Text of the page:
Opaque Literary Works, Which Would Bug Most People

Do I read? Sure, I do. Not much fiction, though. To purloin and retool a phrase from the pen of Don van Vliet (aka Captain Beefheart), I generally read “opaque literary works, which would bug most people.” Case(s) in point: rarely in recent months have I experienced the joy and excitement of feasting on anything approaching Oscar Cullmann’s Early Christian Worship nor have I surfeited on any book which approaches the sumptuous banquet which is Abbas Amanat’s Resurrection and Renewal: The Making of the Babi Movement in Iran, 1844 – 1850! Oh, the memory of reading those masterpieces during the magical days of my youth makes me long for more, more, more!

I know, I know… Those titles alone have you perched upon the edge of your seat, clutching your mouse or other pointing device in anticipation. “Yes, yes, Bo, but what are you reading now? What rapurous prose are you feeding your soul this week?” And, more importantly you ask, “where can I get my hands on these ‘page turners’?” Well, I’ll tell you…

Let’s begin with light reading: the books on my nightstand, which carry me far away from the cares and troubles of the day. These are the books I read for pleasure before passing off into dreamland. First, there is one I read more often than any other, except my trusty Bible. It is an old pocket anthology of Robert Frost’s Poetry. I’ve read it from cover to cover, but I usually play “poetry roulette,” opening to a random verse. I think my favorite is Evening In A Sugar Orchard… Wait! No, my favorite is Stopping By Woods On A Snowy Evening.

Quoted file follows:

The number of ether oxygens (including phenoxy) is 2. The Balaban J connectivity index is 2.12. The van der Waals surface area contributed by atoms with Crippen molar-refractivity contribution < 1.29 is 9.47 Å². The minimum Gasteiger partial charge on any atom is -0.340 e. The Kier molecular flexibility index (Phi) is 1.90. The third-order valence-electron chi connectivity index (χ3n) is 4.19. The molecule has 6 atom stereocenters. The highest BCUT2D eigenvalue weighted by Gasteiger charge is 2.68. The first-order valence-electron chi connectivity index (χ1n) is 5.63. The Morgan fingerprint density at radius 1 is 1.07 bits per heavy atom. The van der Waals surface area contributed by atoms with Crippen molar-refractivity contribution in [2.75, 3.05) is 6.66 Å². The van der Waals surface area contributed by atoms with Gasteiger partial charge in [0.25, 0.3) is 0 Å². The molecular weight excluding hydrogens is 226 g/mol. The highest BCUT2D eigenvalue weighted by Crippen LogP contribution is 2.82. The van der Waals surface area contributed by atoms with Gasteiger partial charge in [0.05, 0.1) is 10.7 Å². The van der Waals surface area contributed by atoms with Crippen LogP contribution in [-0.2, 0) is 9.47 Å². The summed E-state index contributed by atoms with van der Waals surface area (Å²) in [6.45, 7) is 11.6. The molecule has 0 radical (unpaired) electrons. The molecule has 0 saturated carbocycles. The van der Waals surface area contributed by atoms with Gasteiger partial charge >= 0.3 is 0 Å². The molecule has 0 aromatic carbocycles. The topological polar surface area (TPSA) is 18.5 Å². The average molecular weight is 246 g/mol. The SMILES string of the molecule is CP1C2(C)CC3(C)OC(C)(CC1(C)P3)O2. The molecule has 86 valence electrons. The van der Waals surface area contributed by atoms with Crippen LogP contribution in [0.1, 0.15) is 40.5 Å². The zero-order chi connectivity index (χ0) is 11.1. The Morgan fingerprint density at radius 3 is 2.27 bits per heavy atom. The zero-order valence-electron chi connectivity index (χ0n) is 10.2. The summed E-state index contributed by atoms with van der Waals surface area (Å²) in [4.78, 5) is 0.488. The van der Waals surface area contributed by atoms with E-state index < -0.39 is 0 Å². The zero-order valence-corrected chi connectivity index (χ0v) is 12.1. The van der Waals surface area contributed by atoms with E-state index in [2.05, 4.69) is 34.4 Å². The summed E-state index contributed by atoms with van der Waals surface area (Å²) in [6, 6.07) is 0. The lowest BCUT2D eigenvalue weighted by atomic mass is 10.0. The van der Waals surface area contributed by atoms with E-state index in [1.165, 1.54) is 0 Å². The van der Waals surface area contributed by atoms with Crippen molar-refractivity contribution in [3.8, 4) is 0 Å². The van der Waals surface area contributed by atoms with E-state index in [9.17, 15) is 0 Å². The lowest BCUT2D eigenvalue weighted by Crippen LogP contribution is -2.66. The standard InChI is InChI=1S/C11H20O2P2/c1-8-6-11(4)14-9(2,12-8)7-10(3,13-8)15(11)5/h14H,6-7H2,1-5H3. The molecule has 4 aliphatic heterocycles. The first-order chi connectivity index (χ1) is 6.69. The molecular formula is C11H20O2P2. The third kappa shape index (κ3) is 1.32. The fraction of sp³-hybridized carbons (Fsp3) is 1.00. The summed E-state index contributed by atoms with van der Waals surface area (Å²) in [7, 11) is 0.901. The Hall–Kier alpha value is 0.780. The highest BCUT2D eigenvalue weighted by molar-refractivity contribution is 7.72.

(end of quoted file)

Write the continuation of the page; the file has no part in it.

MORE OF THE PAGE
Another book I pick up over and over again is Design of the 20th Century. I’m sure you’ll agree that there’s nothing more relaxing before bedtime than reading brief biographies of designers and viewing their signature works.

Also on the nightstand is The Elements of Graphic Design, a Christmas gift from anonymous middle daughter. It is probably the most readable and engaging book I’ve read on the subject – I’m nearly finished with it. In queue are Interaction of Color by Josef Albers (a gift from Sam) and Design and Form: The Basic Course at the Bauhaus and Later by Johannes Itten (given to me by Emma). I have browsed them.

Now, let’s get down to the serious tomes. I’m preparing to teach through The Revelation or Apocalypse, so I’ve got a book open almost every spare minute. I have nearly completed Robert Mounce’s commentary in the NICNT series. It’s a modest 400+ pages and not overly technical. I read Joel Green’s How To Read Prophecy years ago, but just dashed through it again to brush up, along with some chapters from Bernard Ramm’s Protestant Biblical Interpretation. I also reacquainted myself with Millard Erickson’s classic undergrad textbook Contemporary Options In Eschatology. The list of “must reads” for the study of Revelation include:

Finally, I have read or will need to read parts of Walvoord’s The Millennial Kingdom, Pentecost’s Things to Come, A.T. Robertson’s Word Pictures in the New Testament, Donald Guthrie’s New Testament Introduction, J. Barton Payne’s Encyclopedia of Biblical Prophecy and more!

It looks like it will be a Summer full of fun reading!


  1. Michele said:

    Yes, I’m excited that you’re doing so much homework for Revelation, but it still bugs me that you haven’t read The Chronicles of Narnia. You are going to look like such a yahoo when the movie comes out and we’re all elbowing each other, winking with inner-circle knowing smiles.

    June 16, 2005
  2. Michele said:

    Yes, I’m excited that you’re doing so much homework for Revelation, but it still bugs me that you haven’t read The Chronicles of Narnia. You are going to look like such a yahoo when the movie comes out and we’re all elbowing each other, winking with inner-circle knowing smiles.

    June 16, 2005
  3. Michele said:

    I thought that was such a cool post, I’d say it twice.

    June 16, 2005
  4. said: